FIG. 2 illustrates an exemplary embodiment for creating vibrational excitations to the thorax. Vibration is achieved in this exemplary application by employing a small electrical motor (200), with eccentric load (220), to create inertial reaction forces. The electric motor (200) could be a servo motor responsive to a continuous command input, or a stepper motor responsive to a high-frequency stream of discrete incremental positioning commands. To minimize the creation of undesirable rotary vibrations, the electric motor (200) would have both ends of a single motor shaft (210) accessible for mounting identical eccentric weights, and be mounted such that the center of gravity of the combination of electric motor (200), motor shaft (210), and eccentric load (220) is coincident with the center of gravity of the housing (240). An input cable (230) provides voltage commands to the electric motor (200), allowing its speed to be controlled in a desired manner, with the opposite end of the cable being connected to the control console.

In the exemplary embodiment of FIG. 2, the perpendicular force transmitted to the thorax is defined by

F = 2 Wr ω 2 g sin ω t ( 1 )
where

F=perpendicular force applied to thorax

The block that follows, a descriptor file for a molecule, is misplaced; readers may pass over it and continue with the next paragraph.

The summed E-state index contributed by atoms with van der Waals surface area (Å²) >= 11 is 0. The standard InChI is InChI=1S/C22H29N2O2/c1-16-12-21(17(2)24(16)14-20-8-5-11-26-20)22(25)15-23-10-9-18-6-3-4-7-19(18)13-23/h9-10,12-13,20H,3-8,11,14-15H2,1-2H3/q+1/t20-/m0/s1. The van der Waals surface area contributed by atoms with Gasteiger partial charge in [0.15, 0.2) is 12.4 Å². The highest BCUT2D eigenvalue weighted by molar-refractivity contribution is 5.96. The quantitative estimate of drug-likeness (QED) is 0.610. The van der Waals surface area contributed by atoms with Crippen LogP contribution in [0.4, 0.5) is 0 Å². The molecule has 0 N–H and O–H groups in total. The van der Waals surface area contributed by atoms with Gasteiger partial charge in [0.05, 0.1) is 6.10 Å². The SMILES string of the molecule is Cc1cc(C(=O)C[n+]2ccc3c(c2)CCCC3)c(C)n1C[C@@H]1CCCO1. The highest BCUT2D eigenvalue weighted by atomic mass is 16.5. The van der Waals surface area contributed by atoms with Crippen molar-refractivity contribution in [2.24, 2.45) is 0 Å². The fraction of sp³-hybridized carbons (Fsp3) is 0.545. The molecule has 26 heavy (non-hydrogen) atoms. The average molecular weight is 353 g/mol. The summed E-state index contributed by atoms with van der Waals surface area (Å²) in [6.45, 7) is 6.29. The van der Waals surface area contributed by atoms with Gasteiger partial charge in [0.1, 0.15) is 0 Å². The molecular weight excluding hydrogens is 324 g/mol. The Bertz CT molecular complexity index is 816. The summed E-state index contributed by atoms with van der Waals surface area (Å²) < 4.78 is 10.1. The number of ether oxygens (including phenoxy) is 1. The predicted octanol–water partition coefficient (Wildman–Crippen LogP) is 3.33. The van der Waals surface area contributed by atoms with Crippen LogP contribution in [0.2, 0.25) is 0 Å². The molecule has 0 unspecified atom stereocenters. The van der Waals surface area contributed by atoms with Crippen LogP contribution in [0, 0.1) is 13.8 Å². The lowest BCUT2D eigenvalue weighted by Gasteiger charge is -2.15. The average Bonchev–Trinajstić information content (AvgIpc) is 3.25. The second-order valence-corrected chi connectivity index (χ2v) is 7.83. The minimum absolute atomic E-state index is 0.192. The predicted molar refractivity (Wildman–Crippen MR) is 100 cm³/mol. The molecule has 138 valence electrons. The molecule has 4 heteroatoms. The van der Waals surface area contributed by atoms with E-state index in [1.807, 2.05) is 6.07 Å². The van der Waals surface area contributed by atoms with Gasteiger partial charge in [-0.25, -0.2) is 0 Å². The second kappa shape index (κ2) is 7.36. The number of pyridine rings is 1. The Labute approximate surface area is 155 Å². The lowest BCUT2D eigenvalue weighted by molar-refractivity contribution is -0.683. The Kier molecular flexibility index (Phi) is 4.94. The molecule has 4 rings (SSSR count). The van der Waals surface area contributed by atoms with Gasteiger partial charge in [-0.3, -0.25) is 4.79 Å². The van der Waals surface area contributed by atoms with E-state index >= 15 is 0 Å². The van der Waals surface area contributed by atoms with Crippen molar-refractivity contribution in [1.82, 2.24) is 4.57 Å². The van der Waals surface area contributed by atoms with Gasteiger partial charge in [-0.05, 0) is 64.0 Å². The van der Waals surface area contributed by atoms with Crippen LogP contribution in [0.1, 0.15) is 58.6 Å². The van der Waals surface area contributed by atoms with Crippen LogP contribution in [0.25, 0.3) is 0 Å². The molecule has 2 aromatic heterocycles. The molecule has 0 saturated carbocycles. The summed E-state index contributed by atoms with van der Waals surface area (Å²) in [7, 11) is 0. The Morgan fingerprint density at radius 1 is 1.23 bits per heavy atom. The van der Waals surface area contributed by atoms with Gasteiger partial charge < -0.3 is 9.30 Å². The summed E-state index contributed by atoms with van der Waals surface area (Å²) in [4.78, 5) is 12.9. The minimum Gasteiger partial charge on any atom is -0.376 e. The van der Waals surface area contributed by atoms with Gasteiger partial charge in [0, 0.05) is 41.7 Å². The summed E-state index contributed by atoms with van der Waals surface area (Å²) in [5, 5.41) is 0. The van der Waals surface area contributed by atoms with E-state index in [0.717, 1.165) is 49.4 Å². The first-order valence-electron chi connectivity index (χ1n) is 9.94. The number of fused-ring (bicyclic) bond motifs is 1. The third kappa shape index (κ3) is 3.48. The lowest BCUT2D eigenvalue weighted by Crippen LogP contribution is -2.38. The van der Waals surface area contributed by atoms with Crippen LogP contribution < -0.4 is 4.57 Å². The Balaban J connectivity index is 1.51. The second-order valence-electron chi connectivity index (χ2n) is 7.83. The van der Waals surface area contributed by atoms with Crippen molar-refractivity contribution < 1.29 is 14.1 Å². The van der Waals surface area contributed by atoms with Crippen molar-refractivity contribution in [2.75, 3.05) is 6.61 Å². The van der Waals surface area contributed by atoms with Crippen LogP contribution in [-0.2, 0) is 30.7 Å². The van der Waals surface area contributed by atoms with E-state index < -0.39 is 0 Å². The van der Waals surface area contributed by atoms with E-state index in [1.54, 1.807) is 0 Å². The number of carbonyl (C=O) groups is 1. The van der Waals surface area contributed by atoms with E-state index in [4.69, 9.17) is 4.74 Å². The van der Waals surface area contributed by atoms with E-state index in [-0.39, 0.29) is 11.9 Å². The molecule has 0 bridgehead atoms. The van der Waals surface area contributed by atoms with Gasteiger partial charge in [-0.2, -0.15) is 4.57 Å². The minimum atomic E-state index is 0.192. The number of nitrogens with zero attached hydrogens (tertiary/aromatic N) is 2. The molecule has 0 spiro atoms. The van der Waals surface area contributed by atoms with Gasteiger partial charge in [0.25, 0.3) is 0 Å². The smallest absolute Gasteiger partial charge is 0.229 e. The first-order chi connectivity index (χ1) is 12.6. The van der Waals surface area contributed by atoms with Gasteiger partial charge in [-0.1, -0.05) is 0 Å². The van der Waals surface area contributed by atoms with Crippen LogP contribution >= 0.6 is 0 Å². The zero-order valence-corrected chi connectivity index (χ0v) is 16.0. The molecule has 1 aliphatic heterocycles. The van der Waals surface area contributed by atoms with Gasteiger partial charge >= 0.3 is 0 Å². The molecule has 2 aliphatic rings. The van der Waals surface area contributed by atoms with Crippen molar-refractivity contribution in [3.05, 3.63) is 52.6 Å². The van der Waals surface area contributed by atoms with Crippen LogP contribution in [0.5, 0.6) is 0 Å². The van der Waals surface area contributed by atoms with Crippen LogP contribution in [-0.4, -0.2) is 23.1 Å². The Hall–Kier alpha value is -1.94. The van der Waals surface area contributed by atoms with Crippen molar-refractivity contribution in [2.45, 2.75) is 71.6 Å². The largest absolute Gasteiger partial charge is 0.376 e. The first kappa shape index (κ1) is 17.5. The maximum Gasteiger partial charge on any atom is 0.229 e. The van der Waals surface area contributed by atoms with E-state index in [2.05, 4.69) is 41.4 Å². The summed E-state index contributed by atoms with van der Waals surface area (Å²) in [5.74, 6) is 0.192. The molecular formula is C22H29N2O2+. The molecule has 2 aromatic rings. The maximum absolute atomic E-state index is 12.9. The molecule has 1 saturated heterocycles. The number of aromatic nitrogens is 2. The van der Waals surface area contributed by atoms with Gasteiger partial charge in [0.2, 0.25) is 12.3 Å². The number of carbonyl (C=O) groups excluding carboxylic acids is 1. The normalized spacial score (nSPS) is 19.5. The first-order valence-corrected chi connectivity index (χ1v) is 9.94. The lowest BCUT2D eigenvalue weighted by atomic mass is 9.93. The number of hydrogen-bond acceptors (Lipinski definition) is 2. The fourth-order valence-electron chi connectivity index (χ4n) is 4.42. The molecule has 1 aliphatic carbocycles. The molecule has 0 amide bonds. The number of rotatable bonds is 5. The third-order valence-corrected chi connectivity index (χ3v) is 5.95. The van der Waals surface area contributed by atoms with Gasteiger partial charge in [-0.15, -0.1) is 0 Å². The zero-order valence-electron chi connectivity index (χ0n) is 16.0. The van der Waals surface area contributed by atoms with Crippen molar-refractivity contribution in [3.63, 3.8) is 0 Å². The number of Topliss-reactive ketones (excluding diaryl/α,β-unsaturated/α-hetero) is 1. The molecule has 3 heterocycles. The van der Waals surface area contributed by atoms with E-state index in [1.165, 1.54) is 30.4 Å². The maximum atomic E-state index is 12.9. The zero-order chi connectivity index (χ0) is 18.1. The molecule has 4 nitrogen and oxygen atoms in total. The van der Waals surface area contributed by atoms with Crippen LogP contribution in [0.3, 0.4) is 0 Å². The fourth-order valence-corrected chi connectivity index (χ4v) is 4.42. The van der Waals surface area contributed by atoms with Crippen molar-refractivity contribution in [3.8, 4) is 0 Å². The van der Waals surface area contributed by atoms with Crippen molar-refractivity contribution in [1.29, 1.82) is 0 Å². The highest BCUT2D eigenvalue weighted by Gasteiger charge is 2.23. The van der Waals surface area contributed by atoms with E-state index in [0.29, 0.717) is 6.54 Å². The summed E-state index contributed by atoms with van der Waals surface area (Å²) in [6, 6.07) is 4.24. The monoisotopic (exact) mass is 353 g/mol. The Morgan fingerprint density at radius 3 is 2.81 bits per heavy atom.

W=weight of each eccentric mass

g=acceleration due to gravity

ω=angular velocity of motor shaft

r=radial distance from motor spin axis to center of mass of eccentric load

t=time

It is seen that the perpendicular force defined by (1) varies sinusoidally and, for a constant spin rate of the electric motor (200), has a constant peak amplitude. More generally, if the spin rate of the electric motor (200) varies cyclically about a constant mean value, addition sinusoidal components at frequencies both higher and lower than the basic spin frequency will be generated. The weight of the eccentric load (220) used in the vibrator should be periodically re-evaluated to insure compatibility with a particular patient's needs. As a patient ages, and grows in size and weight, his physical response to the vibrations will change, and this should be reflected in the weights used.